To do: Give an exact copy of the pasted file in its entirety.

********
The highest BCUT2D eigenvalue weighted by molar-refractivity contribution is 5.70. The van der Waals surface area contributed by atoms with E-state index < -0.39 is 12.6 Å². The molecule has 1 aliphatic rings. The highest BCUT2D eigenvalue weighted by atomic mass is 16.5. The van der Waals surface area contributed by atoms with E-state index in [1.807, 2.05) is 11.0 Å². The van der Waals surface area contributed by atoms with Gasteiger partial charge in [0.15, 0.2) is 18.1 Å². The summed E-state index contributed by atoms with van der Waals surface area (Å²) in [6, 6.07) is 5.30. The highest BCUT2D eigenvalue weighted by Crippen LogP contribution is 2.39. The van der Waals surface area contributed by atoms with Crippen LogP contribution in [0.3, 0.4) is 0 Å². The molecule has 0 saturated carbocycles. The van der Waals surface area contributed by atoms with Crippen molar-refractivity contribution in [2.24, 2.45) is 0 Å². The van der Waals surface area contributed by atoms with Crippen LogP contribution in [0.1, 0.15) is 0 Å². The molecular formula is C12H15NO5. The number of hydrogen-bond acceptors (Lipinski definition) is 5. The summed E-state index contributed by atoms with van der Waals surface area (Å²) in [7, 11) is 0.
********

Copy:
The highest BCUT2D eigenvalue weighted by molar-refractivity contribution is 5.70. The van der Waals surface area contributed by atoms with E-state index < -0.39 is 12.6 Å². The molecule has 1 aliphatic rings. The highest BCUT2D eigenvalue weighted by atomic mass is 16.5. The van der Waals surface area contributed by atoms with E-state index in [1.807, 2.05) is 11.0 Å². The van der Waals surface area contributed by atoms with Gasteiger partial charge in [0.15, 0.2) is 18.1 Å². The summed E-state index contributed by atoms with van der Waals surface area (Å²) in [6, 6.07) is 5.30. The highest BCUT2D eigenvalue weighted by Crippen LogP contribution is 2.39. The van der Waals surface area contributed by atoms with Crippen LogP contribution in [0.3, 0.4) is 0 Å². The molecule has 0 saturated carbocycles. The van der Waals surface area contributed by atoms with Crippen molar-refractivity contribution in [2.24, 2.45) is 0 Å². The van der Waals surface area contributed by atoms with Crippen LogP contribution in [0.1, 0.15) is 0 Å². The molecular formula is C12H15NO5. The number of hydrogen-bond acceptors (Lipinski definition) is 5. The summed E-state index contributed by atoms with van der Waals surface area (Å²) in [7, 11) is 0.